BLVR: The narrator describes guidelines for being a “normal person,” as provided her by life at the convenience store. More specifically, she reads the store’s employee manual in this way. I related, and it got me thinking about the arbitrary objects or experiences one can fixate on because on they seem to reveal to us some lesson about how to live. Did you have a “manual” like this at some point in your life? I remember being in middle school and feeling like certain John Cusack movies could teach me how to be a good man.

LW: I never really experienced that particular anxiety—wanting to be a normal person. If I wanted anything when I was a kid it was to be cool. And I think I’m more inclined to turn to the people in my life for instruction rather than books or movies, so it’s hard for me to think of a manual. That said, I did love Harriet the Spy and Ramona Quimby and the Blossom kids from The Not-Just-Anybody Family by Betsy Byars—all of them being smart, plucky outsiders. So those must’ve been characteristics that admired when I was a child.

BLVR: The narrator often talks about how different she is from everyone else. She describes herself as, “needing to be cured.” I fluctuated between thinking this was self-imposed, something only she could see, and feeling like it was reinforced, or even asserted, by external forces. Maybe it’s both, or maybe it’s neither. But I was curious, in your reading, what sets the narrator apart from everyone else, if anything?

LW: I think it’s a question of self-perception, which is why she’s so relatable. Everyone has wondered if they’re normal or not because that’s how normalcy is set-up. It’s not some objective characteristic that can be measured—normalcy is a slippery idea that shifts around all the time because it’s predicated on different social contexts. I mean, isn’t it? I’ve probably always thought that on some level even if I wouldn’t have articulated it in precisely this way. But that’s what I said that I don’t really remember being hung up on normalcy as a kid/teenager. I liked rules, I was occasionally prim (the rules of etiquette spoke to me), and I generally responded well to authority figures, but I never cared about normalcy. It has always struck me as being an unattainable standard.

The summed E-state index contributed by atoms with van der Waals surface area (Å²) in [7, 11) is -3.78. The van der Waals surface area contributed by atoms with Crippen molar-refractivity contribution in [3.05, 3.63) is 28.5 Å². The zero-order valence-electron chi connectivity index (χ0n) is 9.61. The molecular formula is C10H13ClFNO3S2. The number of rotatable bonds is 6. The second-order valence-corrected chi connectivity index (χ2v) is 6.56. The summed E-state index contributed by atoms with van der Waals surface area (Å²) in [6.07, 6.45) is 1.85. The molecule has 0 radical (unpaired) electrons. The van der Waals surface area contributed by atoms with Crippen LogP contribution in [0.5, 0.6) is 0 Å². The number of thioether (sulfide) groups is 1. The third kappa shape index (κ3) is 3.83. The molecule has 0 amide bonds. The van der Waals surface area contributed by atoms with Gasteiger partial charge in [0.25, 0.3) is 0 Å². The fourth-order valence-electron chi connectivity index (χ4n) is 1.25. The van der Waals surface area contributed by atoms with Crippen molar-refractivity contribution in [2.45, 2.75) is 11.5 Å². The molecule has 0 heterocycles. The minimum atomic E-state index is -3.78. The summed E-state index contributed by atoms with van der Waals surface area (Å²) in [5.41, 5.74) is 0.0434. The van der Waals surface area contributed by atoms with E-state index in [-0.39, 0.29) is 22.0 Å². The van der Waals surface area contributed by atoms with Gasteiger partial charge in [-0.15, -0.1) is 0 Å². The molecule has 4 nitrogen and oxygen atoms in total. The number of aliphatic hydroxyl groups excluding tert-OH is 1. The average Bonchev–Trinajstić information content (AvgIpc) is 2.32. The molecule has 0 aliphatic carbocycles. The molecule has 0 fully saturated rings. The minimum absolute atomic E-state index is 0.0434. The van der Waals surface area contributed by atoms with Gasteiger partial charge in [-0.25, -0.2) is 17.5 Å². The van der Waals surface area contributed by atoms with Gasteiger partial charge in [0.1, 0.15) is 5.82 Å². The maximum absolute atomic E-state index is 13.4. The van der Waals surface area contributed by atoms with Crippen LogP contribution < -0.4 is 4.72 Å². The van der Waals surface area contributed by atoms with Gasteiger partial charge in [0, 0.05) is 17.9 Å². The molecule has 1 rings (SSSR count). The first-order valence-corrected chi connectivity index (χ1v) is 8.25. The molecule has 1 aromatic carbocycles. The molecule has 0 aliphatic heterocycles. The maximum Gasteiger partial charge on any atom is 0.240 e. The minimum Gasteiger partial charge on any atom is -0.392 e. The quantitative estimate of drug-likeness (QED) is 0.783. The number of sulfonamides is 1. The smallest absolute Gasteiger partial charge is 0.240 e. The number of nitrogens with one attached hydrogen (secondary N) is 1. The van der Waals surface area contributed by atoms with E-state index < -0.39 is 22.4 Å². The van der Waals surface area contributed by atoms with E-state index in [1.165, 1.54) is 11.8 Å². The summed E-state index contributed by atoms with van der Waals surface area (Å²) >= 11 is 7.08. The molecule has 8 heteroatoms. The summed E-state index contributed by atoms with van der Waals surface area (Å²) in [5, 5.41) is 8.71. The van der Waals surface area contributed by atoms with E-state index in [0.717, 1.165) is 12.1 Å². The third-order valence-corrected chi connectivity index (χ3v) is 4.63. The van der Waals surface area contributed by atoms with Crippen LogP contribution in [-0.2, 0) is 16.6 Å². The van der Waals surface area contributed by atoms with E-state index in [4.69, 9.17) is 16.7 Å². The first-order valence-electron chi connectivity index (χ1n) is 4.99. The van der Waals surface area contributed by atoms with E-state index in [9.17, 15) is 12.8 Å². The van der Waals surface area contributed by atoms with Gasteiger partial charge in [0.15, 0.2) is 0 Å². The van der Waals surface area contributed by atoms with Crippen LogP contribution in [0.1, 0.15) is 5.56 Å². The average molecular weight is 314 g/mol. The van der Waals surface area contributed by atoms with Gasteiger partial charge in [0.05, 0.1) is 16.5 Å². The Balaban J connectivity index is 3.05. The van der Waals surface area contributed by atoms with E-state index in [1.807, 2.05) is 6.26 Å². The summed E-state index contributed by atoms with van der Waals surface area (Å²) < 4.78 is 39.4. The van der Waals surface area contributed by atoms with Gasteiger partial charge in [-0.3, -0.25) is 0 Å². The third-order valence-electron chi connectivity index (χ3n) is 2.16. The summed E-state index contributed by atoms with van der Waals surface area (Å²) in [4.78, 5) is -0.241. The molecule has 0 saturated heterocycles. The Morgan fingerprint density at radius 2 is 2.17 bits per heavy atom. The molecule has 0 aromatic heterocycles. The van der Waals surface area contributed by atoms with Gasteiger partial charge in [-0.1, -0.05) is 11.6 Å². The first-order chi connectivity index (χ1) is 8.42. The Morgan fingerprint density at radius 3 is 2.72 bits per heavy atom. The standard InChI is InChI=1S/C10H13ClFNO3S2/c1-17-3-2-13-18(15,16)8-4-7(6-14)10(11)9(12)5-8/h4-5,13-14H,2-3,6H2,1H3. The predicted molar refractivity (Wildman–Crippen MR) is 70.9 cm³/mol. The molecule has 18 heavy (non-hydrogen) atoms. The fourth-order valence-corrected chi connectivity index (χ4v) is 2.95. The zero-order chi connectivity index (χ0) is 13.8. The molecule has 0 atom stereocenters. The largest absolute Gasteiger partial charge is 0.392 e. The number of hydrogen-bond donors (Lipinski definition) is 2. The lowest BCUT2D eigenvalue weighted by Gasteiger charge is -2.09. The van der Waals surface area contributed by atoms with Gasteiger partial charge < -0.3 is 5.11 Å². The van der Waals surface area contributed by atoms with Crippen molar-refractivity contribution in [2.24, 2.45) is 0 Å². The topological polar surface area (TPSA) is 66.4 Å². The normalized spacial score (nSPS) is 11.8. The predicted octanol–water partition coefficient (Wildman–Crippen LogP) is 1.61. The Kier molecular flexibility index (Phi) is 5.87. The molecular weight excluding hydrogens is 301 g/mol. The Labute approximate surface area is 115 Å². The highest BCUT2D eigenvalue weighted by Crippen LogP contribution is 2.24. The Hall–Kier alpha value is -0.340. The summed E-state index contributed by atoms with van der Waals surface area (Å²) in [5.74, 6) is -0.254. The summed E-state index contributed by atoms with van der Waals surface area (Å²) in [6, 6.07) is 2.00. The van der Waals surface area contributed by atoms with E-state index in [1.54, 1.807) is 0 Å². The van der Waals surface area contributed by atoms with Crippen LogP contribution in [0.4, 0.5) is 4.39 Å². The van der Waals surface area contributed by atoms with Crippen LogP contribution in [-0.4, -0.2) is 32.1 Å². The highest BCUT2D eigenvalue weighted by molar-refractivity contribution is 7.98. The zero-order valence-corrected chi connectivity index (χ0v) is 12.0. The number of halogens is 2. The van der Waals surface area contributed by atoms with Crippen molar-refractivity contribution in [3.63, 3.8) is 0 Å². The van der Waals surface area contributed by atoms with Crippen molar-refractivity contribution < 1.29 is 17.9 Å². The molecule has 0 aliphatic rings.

BLVR: I totally agree. Unattainable, and yet so frequently referenced. I’m not sure I ever wanted to be normal, but I wanted to understand what it meant when people would ask me, “Why can’t you be normal?” I wanted to be cool too, but “cool” always struck me as a byproduct of a certain kind of commitment, not an accident. I felt like I couldn’t be “cool” if I didn’t know what I was committing to, or committing to rejecting. Which is another way I related to the narrator here. It’s like she’s doing research on normal. Rather than being normal, she’s building a life that signals “normalcy,” or addresses it in some way. A big of part of her ability to accomplish that comes from structured behavior. Doing her best to understand, and respond to, societal expectations.

LW: I think Murata is getting at something important about the relationship between routine and normalcy: that routine is really what we think of when we think of “normalcy.” Which is part of the reason that in the darkest periods of human history, people aren’t always so quick to revolt. If a power structure can offer a sense of routine alongside brutal oppression, people seem unnervingly quick to forgive the latter if they feel soothed by the former.

BLVR: There’s a dark charm to the book. Especially in the opening, reading about the strange acts of violence perpetrated by the narrator. That violence disappears toward the end of the novel, once those routines are governing her daily life. Is there some implication here that beneath those basic guidelines toward civility or “normal” behavior, there are seething violent impulses? Or at the very least, the capacity for either exists in us, and therefore non-violence is a consciously performed act?

LW: Yes, I think that’s an excellent interpretation! Which is quite a chilling idea when you examine it.